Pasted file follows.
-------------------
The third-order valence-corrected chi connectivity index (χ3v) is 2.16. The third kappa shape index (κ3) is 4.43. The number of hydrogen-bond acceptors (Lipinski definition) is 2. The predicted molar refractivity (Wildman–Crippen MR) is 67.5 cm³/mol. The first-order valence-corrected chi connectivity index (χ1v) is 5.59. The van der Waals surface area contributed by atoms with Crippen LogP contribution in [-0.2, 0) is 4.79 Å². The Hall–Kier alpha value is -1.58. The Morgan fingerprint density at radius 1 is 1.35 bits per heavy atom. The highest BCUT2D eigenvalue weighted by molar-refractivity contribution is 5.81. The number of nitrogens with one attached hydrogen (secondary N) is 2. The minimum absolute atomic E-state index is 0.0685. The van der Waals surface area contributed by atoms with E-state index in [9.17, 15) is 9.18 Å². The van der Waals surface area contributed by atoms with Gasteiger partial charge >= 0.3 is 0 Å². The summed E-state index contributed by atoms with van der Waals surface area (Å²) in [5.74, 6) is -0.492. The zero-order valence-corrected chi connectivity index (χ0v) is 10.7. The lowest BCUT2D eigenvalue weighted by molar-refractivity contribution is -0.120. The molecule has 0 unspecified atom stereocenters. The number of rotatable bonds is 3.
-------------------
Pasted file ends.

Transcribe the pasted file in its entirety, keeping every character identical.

The third-order valence-corrected chi connectivity index (χ3v) is 2.16. The third kappa shape index (κ3) is 4.43. The number of hydrogen-bond acceptors (Lipinski definition) is 2. The predicted molar refractivity (Wildman–Crippen MR) is 67.5 cm³/mol. The first-order valence-corrected chi connectivity index (χ1v) is 5.59. The van der Waals surface area contributed by atoms with Crippen LogP contribution in [-0.2, 0) is 4.79 Å². The Hall–Kier alpha value is -1.58. The Morgan fingerprint density at radius 1 is 1.35 bits per heavy atom. The highest BCUT2D eigenvalue weighted by molar-refractivity contribution is 5.81. The number of nitrogens with one attached hydrogen (secondary N) is 2. The minimum absolute atomic E-state index is 0.0685. The van der Waals surface area contributed by atoms with E-state index in [9.17, 15) is 9.18 Å². The van der Waals surface area contributed by atoms with Gasteiger partial charge >= 0.3 is 0 Å². The summed E-state index contributed by atoms with van der Waals surface area (Å²) in [5.74, 6) is -0.492. The zero-order valence-corrected chi connectivity index (χ0v) is 10.7. The lowest BCUT2D eigenvalue weighted by molar-refractivity contribution is -0.120. The molecule has 0 unspecified atom stereocenters. The number of rotatable bonds is 3.